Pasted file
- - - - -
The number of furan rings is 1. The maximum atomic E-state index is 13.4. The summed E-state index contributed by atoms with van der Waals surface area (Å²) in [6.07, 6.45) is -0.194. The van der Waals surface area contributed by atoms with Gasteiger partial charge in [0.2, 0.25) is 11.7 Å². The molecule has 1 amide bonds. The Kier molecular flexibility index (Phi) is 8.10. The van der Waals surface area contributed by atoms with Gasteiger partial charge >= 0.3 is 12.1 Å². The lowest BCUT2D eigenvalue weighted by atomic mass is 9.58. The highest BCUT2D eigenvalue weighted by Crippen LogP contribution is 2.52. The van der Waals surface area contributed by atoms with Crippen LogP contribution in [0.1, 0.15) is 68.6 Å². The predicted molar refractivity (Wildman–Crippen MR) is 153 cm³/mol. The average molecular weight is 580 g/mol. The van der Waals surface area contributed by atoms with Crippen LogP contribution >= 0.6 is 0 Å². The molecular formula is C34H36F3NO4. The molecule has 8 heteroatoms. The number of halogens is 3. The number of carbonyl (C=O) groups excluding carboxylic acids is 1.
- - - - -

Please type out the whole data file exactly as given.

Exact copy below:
The number of furan rings is 1. The maximum atomic E-state index is 13.4. The summed E-state index contributed by atoms with van der Waals surface area (Å²) in [6.07, 6.45) is -0.194. The van der Waals surface area contributed by atoms with Gasteiger partial charge in [0.2, 0.25) is 11.7 Å². The molecule has 1 amide bonds. The Kier molecular flexibility index (Phi) is 8.10. The van der Waals surface area contributed by atoms with Gasteiger partial charge >= 0.3 is 12.1 Å². The lowest BCUT2D eigenvalue weighted by atomic mass is 9.58. The highest BCUT2D eigenvalue weighted by Crippen LogP contribution is 2.52. The van der Waals surface area contributed by atoms with Crippen LogP contribution in [0.1, 0.15) is 68.6 Å². The predicted molar refractivity (Wildman–Crippen MR) is 153 cm³/mol. The average molecular weight is 580 g/mol. The van der Waals surface area contributed by atoms with Crippen LogP contribution >= 0.6 is 0 Å². The molecular formula is C34H36F3NO4. The molecule has 8 heteroatoms. The number of halogens is 3. The number of carbonyl (C=O) groups excluding carboxylic acids is 1.